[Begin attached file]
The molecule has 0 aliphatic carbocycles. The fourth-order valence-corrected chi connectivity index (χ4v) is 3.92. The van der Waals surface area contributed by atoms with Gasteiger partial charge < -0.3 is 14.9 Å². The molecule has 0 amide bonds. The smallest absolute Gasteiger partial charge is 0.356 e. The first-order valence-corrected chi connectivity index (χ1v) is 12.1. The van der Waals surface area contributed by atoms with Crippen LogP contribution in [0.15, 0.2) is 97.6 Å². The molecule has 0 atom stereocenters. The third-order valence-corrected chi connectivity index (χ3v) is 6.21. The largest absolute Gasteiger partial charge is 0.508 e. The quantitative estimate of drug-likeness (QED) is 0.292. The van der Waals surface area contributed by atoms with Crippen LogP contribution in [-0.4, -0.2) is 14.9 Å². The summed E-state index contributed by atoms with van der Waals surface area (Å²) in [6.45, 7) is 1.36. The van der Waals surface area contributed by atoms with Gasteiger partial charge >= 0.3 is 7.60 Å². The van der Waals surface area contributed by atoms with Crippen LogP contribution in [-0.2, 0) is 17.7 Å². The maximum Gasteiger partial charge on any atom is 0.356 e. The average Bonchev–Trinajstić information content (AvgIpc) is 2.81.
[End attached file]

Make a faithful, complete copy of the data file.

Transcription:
The molecule has 0 aliphatic carbocycles. The fourth-order valence-corrected chi connectivity index (χ4v) is 3.92. The van der Waals surface area contributed by atoms with Gasteiger partial charge < -0.3 is 14.9 Å². The molecule has 0 amide bonds. The smallest absolute Gasteiger partial charge is 0.356 e. The first-order valence-corrected chi connectivity index (χ1v) is 12.1. The van der Waals surface area contributed by atoms with Crippen LogP contribution in [0.15, 0.2) is 97.6 Å². The molecule has 0 atom stereocenters. The third-order valence-corrected chi connectivity index (χ3v) is 6.21. The largest absolute Gasteiger partial charge is 0.508 e. The quantitative estimate of drug-likeness (QED) is 0.292. The van der Waals surface area contributed by atoms with Crippen LogP contribution in [-0.4, -0.2) is 14.9 Å². The summed E-state index contributed by atoms with van der Waals surface area (Å²) in [6.45, 7) is 1.36. The van der Waals surface area contributed by atoms with Gasteiger partial charge >= 0.3 is 7.60 Å². The van der Waals surface area contributed by atoms with Crippen LogP contribution in [-0.2, 0) is 17.7 Å². The maximum Gasteiger partial charge on any atom is 0.356 e. The average Bonchev–Trinajstić information content (AvgIpc) is 2.81.